The North Dakota Grain Inspection Service has started testing seeds and crops to verify they have not been genetically engineered. Consumer pressure has led some major grain-buying companies to offer premiums for non-altered crops, and to segregate the crops they buy.
This comes as pressure increases in the US for the government to adopt stricter regulations for the biotech industry, which so far has been able to get approval from the US Department of Agriculture for every single product it has presented. Since 1992, dozens of biotechnology crops have been approved for sale to American farmers and hundreds more are in the pipeline, with genes used from every form of life: bacteria, virus, insect and animal. The genetic alteration allows for plants to have insecticide incorporated into their genetic makeup, for salmon and other fish to grow larger, and for crops to be resistant to herbicides used to kill weeds. But critics say that the regulations are lax, and rely on self-reporting by the biotech companies themselves.
Food companies in the US so far are not required to label products as containing genetically engineered ingredients, making it almost impossible for consumers to make informed choices. Just recently, Greenpeace USA announced that Quaker products they had tested had come up positive for genetically altered ingredients, and some baby food was also found to contain biotech products.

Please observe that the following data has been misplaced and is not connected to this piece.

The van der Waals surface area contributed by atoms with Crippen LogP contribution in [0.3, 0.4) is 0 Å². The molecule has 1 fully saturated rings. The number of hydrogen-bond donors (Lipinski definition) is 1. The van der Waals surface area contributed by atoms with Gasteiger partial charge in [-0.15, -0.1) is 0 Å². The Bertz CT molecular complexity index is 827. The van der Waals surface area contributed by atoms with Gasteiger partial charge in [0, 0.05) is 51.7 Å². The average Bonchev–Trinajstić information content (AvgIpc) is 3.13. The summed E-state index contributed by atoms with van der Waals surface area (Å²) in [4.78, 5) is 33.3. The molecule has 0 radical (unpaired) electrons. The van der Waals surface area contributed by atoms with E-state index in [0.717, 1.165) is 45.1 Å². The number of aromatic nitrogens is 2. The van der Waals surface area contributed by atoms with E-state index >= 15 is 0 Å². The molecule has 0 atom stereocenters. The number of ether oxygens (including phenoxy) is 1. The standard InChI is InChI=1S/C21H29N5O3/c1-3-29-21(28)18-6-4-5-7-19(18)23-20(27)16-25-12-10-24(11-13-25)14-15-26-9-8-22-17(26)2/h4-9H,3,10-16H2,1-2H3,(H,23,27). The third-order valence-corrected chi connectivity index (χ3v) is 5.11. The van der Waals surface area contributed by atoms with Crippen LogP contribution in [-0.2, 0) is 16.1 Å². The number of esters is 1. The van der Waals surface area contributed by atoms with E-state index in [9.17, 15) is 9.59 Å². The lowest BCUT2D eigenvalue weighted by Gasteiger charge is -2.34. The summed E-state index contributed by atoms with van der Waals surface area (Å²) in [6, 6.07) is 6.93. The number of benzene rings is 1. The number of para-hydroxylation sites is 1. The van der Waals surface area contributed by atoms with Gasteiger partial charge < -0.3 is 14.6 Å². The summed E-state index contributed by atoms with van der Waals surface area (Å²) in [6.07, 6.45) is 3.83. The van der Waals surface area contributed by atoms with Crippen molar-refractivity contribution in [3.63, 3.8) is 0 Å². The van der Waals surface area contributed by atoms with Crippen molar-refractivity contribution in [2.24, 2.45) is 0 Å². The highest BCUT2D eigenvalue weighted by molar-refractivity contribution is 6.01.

The Food and Drug Administration is not required to approve the products. But responding to consumer pressure, the agency will hold a series of hearings in Chicago, Washington DC and Oakland to hear from consumers, and to explain the regulatory process to the public.
- Charles Margules, genetic engineering campaigner for Greenpeace USA.
- Michael Hansen, from the Consumer Policy Institute.
- Nancy Oden, organic farmer in Maine and part of the Northeast Resistance Against Genetic Engineering.